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U.S. auto sales declined an estimated 5 percent last month from an especially strong April the year before. But even as deliveries fell, prices and overall costs of vehicle ownership are still on the rise.

The average price of a new car in April was $35,411, up 2 percent from the same month last year, according to car valuation and automotive research company Kelley Blue Book, as consumers continue to favor more pricey crossovers, SUVs and pickups. That’s relatively in line with where industry prices were in March, when average transaction prices topped $35,500.

At the same time, interest rates on new vehicle loans are creeping higher, reaching levels not seen since before the Great Recession, according to automotive analysis firm Edmunds, as with April marking the third straight month that the annual percentage rate on new finances vehicles rose above 5 percent at 5.6 percent. And the average monthly payment on new vehicles average $535 last month compared to $509 in 2017.

“Considering the fact that rates were in this territory 10 years ago, this isn’t an extraordinary phenomenon, but it is going to take a readjustment in the minds of consumers,” Jessica Caldwell, automotive analyst for online car information site Edmunds, said in a statement. “Car shoppers should brace themselves because this is likely a new normal.”

Fiat Chrysler Automobiles NV, which saw sales increase 5 percent in April, was the only Detroit automaker to see a decrease in average transaction prices last month, down 1.6 percent to $36,754 from April 2017, according to Cox Automotive. Ford Motor Co.’s average transaction price increased 2.1 percent to $39,906 and General Motors Co.’s average prices increased nearly 3 percent to $39,162.

Average transaction price is the only monthly metric available for GM for April. The Detroit automaker announced in March that it would cease monthly sales reports in favor of quarterly reports. Edmunds estimated that GM sold 237,464 vehicles in April, down 3 percent from the same period a year ago.\

Industrywide sales for April were estimated by Edmunds at 1,349,742, off 5 percent from the same period a year ago.

Seasonal volatility had something to do with that decline, and was part of GM’s decision to get out of the monthly sales game: April 2018 had two fewer selling days than 2017 and one fewer weekend, all factors that automakers are attributing to sales declines.

Ford Motor Co. sold 204,650 vehicles in April, down 4.7 percent from the same month last year.

Mark LaNeve, Ford’s vice president of U.S. marketing, sales and service, said the Blue Oval still sees value in monthly updates, particularly the practice of the conference call it holds with investors and media — something other automakers stopped doing in recent years. “We think that’s best for us right now, and for our business,” he said.

Both the Ford and Lincoln brand posted decreases in April, down 4.3 percent and 12.1 percent respectively. Only the Dearborn-based automaker’s trucks posted increases, in up nearly 1 percent on a 3.5 percent gain for the F-Series and a 4.5 percent increase for the Ford Transit.

Ford’s SUVs posted a 4.6 percent decrease while cars were down 15 percent in April. The automaker announced last week it is largely getting out of the car market and focusing on its more profitable SUVs and trucks.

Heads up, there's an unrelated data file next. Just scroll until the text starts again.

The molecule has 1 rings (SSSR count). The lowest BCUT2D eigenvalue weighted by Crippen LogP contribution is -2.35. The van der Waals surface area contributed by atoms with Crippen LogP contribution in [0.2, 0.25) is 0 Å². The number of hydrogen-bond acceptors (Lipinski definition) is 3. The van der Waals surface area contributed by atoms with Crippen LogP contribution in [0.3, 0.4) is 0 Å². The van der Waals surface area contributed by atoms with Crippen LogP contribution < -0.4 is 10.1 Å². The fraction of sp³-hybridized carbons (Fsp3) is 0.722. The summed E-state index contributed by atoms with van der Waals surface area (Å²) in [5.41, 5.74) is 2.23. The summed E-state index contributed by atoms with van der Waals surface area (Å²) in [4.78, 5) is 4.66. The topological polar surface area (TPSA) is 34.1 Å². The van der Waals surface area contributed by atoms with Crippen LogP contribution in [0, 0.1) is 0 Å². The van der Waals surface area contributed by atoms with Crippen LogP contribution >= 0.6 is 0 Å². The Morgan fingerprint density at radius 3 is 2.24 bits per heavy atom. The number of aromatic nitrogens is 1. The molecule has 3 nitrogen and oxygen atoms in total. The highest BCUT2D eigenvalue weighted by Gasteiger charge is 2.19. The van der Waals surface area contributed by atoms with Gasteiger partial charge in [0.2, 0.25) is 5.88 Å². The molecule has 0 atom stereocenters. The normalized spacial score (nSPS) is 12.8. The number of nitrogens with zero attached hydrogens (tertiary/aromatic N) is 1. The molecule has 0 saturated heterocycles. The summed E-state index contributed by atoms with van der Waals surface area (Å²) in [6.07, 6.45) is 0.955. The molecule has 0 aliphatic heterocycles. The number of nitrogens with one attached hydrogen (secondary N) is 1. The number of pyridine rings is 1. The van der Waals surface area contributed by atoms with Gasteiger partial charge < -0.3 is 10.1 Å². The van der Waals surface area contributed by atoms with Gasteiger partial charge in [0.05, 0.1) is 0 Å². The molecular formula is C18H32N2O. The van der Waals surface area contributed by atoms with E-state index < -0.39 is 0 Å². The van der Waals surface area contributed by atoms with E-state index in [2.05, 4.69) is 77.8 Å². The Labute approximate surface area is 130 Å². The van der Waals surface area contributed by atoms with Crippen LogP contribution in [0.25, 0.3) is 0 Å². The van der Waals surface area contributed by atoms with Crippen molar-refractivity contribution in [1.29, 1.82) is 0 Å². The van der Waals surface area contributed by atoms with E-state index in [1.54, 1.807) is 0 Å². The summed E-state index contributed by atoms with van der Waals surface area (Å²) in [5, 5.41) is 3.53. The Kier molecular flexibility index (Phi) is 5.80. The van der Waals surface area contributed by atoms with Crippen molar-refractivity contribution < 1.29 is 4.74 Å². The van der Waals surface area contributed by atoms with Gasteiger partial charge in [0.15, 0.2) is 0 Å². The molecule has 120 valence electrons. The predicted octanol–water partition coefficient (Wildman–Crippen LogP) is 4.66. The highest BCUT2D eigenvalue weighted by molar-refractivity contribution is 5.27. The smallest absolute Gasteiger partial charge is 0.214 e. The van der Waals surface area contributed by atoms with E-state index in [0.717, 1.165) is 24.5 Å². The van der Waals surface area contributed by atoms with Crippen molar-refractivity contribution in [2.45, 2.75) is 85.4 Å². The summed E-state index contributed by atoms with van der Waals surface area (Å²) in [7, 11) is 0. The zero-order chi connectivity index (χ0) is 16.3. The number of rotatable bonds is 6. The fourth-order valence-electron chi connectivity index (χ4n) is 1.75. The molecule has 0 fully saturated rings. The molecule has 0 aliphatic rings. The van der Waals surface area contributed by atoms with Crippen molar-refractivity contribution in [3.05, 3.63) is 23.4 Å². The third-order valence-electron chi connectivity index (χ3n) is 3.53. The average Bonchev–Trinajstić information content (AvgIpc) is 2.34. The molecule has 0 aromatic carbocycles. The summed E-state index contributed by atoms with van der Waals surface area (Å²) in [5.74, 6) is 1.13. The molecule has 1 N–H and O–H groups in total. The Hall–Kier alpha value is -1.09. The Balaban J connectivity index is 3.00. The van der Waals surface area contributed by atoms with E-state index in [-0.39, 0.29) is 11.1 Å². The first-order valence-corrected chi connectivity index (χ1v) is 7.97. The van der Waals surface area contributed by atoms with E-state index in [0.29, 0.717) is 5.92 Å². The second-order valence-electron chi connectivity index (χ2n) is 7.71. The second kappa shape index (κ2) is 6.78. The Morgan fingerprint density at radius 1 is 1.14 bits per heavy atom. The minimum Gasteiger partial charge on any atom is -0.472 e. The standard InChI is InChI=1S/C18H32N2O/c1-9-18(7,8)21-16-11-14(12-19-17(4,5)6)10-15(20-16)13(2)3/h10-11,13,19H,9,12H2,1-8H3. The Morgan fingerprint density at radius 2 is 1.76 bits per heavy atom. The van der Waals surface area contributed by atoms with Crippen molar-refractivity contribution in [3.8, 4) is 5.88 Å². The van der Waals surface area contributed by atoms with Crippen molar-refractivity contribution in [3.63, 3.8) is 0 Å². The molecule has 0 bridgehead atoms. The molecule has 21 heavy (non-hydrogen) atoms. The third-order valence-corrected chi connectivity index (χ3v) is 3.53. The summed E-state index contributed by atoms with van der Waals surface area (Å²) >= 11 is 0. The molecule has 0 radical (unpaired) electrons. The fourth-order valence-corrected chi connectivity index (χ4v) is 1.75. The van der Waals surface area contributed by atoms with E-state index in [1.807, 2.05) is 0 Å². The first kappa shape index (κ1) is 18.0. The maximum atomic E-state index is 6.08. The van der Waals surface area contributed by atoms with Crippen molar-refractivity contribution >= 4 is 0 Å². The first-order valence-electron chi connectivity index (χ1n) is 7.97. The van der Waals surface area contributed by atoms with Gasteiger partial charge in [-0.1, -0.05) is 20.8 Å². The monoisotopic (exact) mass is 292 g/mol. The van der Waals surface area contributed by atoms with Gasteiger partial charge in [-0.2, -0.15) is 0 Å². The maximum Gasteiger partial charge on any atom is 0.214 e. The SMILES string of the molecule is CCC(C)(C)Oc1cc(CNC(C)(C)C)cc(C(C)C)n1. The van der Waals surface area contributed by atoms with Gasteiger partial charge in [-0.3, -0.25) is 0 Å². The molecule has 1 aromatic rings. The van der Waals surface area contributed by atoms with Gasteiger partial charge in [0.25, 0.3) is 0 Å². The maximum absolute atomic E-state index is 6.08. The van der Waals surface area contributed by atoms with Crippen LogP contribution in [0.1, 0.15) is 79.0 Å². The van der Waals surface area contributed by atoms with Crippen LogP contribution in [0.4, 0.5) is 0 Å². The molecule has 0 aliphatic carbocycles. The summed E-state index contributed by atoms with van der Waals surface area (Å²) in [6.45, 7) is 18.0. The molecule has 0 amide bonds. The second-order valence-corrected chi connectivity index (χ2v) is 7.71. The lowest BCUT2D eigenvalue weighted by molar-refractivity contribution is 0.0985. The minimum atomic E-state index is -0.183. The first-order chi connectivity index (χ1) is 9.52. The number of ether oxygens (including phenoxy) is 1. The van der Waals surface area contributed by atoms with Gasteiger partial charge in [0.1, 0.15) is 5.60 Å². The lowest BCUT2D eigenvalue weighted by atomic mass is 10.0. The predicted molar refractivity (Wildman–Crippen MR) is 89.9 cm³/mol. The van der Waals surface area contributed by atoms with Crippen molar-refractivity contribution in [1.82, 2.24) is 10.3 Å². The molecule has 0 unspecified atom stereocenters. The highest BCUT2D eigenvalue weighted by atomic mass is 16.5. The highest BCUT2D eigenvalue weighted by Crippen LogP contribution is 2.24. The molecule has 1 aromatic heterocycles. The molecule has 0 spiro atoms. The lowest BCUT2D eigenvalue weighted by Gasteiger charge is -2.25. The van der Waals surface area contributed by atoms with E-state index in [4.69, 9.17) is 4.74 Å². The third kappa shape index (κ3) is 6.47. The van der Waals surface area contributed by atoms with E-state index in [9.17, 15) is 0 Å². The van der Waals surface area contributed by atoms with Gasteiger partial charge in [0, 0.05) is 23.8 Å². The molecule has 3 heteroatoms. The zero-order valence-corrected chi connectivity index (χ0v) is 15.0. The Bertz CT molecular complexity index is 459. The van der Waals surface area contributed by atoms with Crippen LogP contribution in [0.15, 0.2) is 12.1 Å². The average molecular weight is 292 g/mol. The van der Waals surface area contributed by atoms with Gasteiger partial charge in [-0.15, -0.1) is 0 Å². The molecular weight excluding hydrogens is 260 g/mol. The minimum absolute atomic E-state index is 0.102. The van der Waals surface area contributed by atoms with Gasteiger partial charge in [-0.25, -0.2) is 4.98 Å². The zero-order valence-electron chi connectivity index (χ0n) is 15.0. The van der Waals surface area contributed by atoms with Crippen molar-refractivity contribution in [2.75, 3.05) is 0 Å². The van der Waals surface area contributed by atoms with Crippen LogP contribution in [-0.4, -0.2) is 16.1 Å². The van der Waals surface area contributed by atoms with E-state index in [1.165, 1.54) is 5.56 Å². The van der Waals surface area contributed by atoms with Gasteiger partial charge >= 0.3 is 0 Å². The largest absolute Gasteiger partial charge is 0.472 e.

The Expedition was down 22.3 percent overall in April on a decrease in fleet sales, while retail sales of the SUV increased 26 percent. Ford’s fleet sales were down 8.6 percent to 67,600 vehicles in April due to “order timing,” the Dearborn based automaker said.

The popular and pricey Lincoln Navigator posted a 122.4 percent increase, but wasn’t enough to carry the brand into a year-over-year increase. The MKT was the only other Lincoln vehicle to post an increase in April, up nearly 13 percent.

Fiat Chrysler’s increase in April was driven by a record month for its Jeep brand, up 20 percent from April 2017. That success was driven by gains for the Wrangler, Cherokee and Compass. Its Dodge brand also posted an increase in deliveries last month, up 4 percent as the Journey and Caravan were up 39 percent and 21 percent, respectively.

Sales of the automaker’s Ram trucks brand fell 9 percent in April. The Chrysler brand fell 18 percent and Fiat was down 45 percent.

Among foreign automakers, Nissan had a particularly disappointing month, with group sales declining 28.1 percent on losses for both the Nissan and Infiniti divisions.

“Nissan has been utilizing incentive and fleet sales more aggressively than other automakers for the last few years,” Karl Brauer, an automotive analyst for Cox Automotive said in a statement. “It appears the company’s strategy has dramatically changed, with dramatic results.”

The battery-electric Nissan Leaf was the only Nissan nameplate to post an increase, up 10.2 percent. Some of the most drastic declines were for the Pathfinder, down 52 percent and the Maxima, down 62.3 percent.

Honda Motor Co. saw sales slip 9.2 percent in April, with its Honda division down 8.4 percent and Acura down nearly 16 percent. Toyota Motor Corp.’s U.S. sales fell 4.7 percent, on a 2.1 percent decrease for the Lexus luxury division and a 5.1 percent decrease for the Toyota division.

Subaru, however, bucked the April doldrums trend with its best April ever. The Japanese automaker known for its all-wheel drive hatchbacks posted a 1.5 percent increase in April deliveries despite declines for every nameplate but the Crosstrek. But the massive 70 percent gain for the five-door crossover was enough to post the small increase for the brand overall.

NNaughton@detroitnews.com

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